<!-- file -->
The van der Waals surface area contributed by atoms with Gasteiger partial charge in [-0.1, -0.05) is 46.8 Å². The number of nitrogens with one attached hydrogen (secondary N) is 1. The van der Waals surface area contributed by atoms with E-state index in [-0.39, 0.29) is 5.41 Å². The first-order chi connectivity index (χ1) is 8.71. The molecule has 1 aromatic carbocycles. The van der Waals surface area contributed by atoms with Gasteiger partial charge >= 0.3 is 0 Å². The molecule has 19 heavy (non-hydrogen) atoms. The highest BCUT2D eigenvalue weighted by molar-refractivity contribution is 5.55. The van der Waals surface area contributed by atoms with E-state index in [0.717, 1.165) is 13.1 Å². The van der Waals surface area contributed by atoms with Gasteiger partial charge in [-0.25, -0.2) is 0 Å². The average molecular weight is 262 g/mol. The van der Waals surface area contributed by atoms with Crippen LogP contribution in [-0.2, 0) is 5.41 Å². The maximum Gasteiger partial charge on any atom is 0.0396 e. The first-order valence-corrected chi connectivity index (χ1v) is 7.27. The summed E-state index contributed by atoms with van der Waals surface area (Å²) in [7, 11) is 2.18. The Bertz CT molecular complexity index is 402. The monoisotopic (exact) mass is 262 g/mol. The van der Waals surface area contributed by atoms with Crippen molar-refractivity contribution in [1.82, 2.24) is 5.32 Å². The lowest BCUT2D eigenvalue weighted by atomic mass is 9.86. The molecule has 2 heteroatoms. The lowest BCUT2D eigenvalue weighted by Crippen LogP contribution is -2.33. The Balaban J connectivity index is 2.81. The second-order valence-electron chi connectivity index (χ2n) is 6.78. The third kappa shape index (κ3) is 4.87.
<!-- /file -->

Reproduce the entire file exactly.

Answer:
The van der Waals surface area contributed by atoms with Gasteiger partial charge in [-0.1, -0.05) is 46.8 Å². The number of nitrogens with one attached hydrogen (secondary N) is 1. The van der Waals surface area contributed by atoms with E-state index in [-0.39, 0.29) is 5.41 Å². The first-order chi connectivity index (χ1) is 8.71. The molecule has 1 aromatic carbocycles. The van der Waals surface area contributed by atoms with Gasteiger partial charge >= 0.3 is 0 Å². The molecule has 19 heavy (non-hydrogen) atoms. The highest BCUT2D eigenvalue weighted by molar-refractivity contribution is 5.55. The van der Waals surface area contributed by atoms with E-state index in [0.717, 1.165) is 13.1 Å². The van der Waals surface area contributed by atoms with Gasteiger partial charge in [-0.25, -0.2) is 0 Å². The average molecular weight is 262 g/mol. The van der Waals surface area contributed by atoms with Crippen LogP contribution in [-0.2, 0) is 5.41 Å². The maximum Gasteiger partial charge on any atom is 0.0396 e. The first-order valence-corrected chi connectivity index (χ1v) is 7.27. The summed E-state index contributed by atoms with van der Waals surface area (Å²) in [7, 11) is 2.18. The Bertz CT molecular complexity index is 402. The monoisotopic (exact) mass is 262 g/mol. The van der Waals surface area contributed by atoms with Crippen molar-refractivity contribution in [1.82, 2.24) is 5.32 Å². The lowest BCUT2D eigenvalue weighted by atomic mass is 9.86. The molecule has 2 heteroatoms. The lowest BCUT2D eigenvalue weighted by Crippen LogP contribution is -2.33. The Balaban J connectivity index is 2.81. The second-order valence-electron chi connectivity index (χ2n) is 6.78. The third kappa shape index (κ3) is 4.87.